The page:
Bypassing Unvalidated Open Redirect Filters


A quick PoC/tutorial on bypassing open redirect filters in Infosec Institutes Level 13 CTF challenge. Full details on the challenge can be found here: All credits go to 1N3 @CrowdShield and full disclosure details can be found here:

Request #1

The request below indicates that the affected page is redirecting all requests sent to the redirect= parameter which may be vulnerable to open redirect attacks.

Response #1

The addition of the Location: header indicates that the value specified in the redirect= GET parameter is being injected into the Location: header field.

Burpsuite Open Redirect Fuzz List

Using Burpsuite Intruder or any other web proxy, we can use the following list to check for open redirect vulnerabilities and possible bypasses. This can be downloaded using Gist here:

Bypass Request #2

After fuzzing the redirect= parameter, we can see from the responses that javascript is being executed (levelCompleted(13);) only when the bypass is successful. The application attempts to prevent redirection attacks by blocking absolute redirection targets starting with http:// or https://. However, an attacker can defeat this defense by omitting the protocol prefix from their absolute URL. If a redirection target starting with // is specified, then the browser will use the same protocol as the page which issued the redirection. The application also appears to be blocking the standard protocol-relative sequence (//). However, an attacker can defeat this defense by using backslashes instead. Some browsers (notably Chrome and Safari) accept these non-standard protocol-relative sequences.

Bypass Response #2

Bypassing HTML5/Javascript XSS Restrictions


A quick PoC/tutorial on bypassing client-side HTML5/Javascript XSS filters in Infosec Institutes Level 1 CTF challenge. Full details on the challenge can be found here: All credits go to [email protected]

STEP 1: Inspect the Site Name element

Since the application performs character encoding for the “<” and “>” characters, we will need to check the code to see if the sanitization is occurring at the server level, or client side. If it’s client-side (ie. HTML5/Javascript), this can be altered and bypassed by the user. To do this, use any web browser and right-click on the “Site Name” form element and click the “Inspect Element” option. This will open developer tools which will allow us to edit the properties.

STEP 2: Remove client side restrictions

Replace the existing input field to increase the maxsize field and remove the characters allowed property as follows:

<input type="text" placeholder="Name of site" maxsize="100" class="form-control" required="" name="name">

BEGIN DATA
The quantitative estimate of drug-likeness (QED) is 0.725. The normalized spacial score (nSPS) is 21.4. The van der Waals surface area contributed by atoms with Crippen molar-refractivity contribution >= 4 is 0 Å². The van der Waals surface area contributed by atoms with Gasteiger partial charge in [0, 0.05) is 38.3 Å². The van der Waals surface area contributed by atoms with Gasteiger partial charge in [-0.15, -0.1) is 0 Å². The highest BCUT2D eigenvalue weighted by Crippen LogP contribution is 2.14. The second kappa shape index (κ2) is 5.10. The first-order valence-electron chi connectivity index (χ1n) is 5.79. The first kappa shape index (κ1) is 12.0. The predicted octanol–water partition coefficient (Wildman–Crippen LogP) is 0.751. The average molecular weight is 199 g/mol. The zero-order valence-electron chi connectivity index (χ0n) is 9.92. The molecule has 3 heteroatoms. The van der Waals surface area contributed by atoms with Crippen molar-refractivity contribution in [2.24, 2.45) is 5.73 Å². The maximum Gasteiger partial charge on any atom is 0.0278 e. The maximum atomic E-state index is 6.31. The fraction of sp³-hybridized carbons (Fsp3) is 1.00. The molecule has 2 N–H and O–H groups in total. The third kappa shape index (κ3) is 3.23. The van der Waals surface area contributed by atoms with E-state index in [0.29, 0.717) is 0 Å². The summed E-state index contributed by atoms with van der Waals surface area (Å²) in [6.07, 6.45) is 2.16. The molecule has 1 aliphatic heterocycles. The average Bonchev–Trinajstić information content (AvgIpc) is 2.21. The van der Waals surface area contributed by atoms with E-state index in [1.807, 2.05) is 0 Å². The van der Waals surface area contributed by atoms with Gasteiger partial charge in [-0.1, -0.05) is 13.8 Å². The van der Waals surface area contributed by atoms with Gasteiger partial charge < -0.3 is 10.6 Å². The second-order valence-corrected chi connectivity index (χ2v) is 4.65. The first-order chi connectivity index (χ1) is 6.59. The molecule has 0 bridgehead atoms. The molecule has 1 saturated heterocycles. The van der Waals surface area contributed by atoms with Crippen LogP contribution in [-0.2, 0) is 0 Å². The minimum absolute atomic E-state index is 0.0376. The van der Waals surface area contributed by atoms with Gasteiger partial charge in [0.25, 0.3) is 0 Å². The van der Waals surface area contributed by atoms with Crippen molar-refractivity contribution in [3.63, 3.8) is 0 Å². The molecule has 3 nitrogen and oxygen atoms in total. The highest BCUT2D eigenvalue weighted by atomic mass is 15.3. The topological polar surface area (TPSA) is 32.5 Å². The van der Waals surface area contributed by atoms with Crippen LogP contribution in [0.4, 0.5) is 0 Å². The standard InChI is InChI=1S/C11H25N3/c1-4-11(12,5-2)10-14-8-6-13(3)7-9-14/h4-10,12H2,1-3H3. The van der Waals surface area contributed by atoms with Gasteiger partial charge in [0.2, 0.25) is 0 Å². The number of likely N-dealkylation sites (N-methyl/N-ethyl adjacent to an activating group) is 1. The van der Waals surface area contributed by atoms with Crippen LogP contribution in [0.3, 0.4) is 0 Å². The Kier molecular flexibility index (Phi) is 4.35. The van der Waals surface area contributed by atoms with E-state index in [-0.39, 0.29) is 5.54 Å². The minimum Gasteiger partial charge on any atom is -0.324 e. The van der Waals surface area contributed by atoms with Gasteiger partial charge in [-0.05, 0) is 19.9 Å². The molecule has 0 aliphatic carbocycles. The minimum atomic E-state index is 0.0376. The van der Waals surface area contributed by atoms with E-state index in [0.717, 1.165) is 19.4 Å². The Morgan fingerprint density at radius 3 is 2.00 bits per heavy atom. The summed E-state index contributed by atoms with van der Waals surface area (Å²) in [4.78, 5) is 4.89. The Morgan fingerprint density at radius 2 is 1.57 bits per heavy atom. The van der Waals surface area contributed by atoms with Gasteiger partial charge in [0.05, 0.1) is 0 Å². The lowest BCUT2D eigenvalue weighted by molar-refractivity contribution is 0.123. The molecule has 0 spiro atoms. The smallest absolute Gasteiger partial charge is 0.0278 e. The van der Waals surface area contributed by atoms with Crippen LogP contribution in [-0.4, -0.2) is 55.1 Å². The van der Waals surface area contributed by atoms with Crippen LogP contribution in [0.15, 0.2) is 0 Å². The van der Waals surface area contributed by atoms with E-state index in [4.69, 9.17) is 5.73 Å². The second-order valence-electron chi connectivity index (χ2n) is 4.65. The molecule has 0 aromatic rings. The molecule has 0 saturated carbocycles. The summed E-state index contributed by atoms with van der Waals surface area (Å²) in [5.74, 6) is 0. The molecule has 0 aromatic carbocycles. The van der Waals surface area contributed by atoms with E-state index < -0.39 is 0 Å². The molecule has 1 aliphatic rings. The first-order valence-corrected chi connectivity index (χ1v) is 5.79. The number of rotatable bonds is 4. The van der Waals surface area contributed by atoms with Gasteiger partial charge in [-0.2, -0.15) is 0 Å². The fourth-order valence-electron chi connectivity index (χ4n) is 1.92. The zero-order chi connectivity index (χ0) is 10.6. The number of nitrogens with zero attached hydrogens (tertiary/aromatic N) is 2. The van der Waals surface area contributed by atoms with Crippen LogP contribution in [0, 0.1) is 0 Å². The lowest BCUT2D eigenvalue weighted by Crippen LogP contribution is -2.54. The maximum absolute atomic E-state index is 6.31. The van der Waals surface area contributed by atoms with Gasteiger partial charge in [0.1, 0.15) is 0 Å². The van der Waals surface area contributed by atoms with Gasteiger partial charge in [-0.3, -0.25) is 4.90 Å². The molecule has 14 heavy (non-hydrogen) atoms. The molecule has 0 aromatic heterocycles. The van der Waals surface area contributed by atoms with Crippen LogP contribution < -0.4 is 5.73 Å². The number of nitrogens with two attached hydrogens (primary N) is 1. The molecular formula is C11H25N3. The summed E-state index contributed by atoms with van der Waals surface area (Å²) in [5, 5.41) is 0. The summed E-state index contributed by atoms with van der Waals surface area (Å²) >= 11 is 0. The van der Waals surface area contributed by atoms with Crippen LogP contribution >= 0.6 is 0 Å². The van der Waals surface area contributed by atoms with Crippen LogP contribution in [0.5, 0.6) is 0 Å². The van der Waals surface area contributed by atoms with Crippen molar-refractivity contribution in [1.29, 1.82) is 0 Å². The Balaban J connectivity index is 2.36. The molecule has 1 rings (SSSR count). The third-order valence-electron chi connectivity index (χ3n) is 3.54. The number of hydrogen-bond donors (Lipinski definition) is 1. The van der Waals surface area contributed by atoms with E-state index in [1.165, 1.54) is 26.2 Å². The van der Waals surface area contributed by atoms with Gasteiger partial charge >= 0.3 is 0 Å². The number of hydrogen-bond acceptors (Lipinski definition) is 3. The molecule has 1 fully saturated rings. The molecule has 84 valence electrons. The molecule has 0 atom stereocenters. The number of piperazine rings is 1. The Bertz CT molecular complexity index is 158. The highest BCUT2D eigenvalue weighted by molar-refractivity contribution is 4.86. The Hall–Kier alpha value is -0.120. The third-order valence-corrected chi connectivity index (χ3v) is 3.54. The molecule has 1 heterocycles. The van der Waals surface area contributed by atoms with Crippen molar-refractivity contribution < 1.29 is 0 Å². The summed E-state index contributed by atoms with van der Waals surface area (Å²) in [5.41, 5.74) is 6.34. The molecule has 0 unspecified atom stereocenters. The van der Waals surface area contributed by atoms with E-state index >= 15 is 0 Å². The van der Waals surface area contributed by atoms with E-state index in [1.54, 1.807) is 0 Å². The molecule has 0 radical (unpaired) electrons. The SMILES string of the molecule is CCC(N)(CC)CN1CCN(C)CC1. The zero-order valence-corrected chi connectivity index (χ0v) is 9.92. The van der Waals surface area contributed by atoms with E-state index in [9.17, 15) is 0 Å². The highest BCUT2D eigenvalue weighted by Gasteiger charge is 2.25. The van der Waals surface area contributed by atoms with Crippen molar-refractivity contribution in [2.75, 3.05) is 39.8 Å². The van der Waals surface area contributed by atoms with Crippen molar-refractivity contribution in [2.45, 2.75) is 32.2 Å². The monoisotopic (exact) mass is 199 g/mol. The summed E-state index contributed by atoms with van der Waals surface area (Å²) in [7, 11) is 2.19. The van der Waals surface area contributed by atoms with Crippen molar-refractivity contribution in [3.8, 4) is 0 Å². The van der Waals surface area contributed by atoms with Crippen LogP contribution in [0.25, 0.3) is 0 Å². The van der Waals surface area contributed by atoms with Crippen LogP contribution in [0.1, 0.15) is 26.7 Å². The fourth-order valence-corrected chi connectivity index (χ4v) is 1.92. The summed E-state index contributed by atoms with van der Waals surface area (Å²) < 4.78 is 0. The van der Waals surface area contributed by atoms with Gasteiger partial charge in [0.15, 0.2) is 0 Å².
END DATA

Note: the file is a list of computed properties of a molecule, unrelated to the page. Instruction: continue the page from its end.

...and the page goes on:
STEP 3: Edit the ex1.js file to remove character encoding

Since the web application also appears to be sanitizing the “<” and “>” characters via ex1.js (Javascript), we will need to edit the client side javascript first to bypass this. This can be done in web developer tools by clicking the Sources” tab and editing the ex1.js to remove the HTML character encoding:

var siteName = $(".ex1 input[type='text']").val().trim().replace(/</g, "<").replace(/>/g, ">");
var siteURL = $(".ex1 input[type='url']").val().trim().replace(/</g, "<").replace(/>/g, ">");

STEP 4: Enter the XSS payload

After the client side validation and sanitizing is removed, enter the following payload into the “Site Name” field and click “Submit”.



The result is that our Javascript alert window was successfully injected into the page after all client-side code was altered and bypassed. To prevent these types of attacks, validation should be done from a server side component that the user cannot control or edit.

Exploiting PHP Eval() Functions


A quick PoC/tutorial on executing arbitrary PHP code via PHP’s eval() function in Infosec Institutes Level 2 CTF challenge. Full details on the challenge can be found here: All credits go to [email protected]

STEP 1: Understanding the use of eval()

Based on the applications function, we can guess that the application is using similar backend code to calculate the result:

<?php eval(\"$num1\" \"$operand\" \"$num2\"); ?>

STEP 2: Editing the operand field

Since there appears to be server side validation preventing non-integer values for $num1 and $num2, we can try to edit the operand field to get our injected PHP code to run. This can be done using a web browser and right-clicking the element and selecting “Inspect Element”.

STEP 3: Edit the operand field to inject our PHP code

To inject our PHP code, we will edit the operand field as shown below to control the execution of the original function without producing an error:

<option value=" + 1; phpinfo(); 1 + "> + 1; phpinfo(); 1 + </option>


After clicking Submit, you will notice that our injected PHP function is executed and displayed. To prevent these types of attacks, all use of eval() should be avoided at all costs and all user input should be sanitized and validated before being executed.

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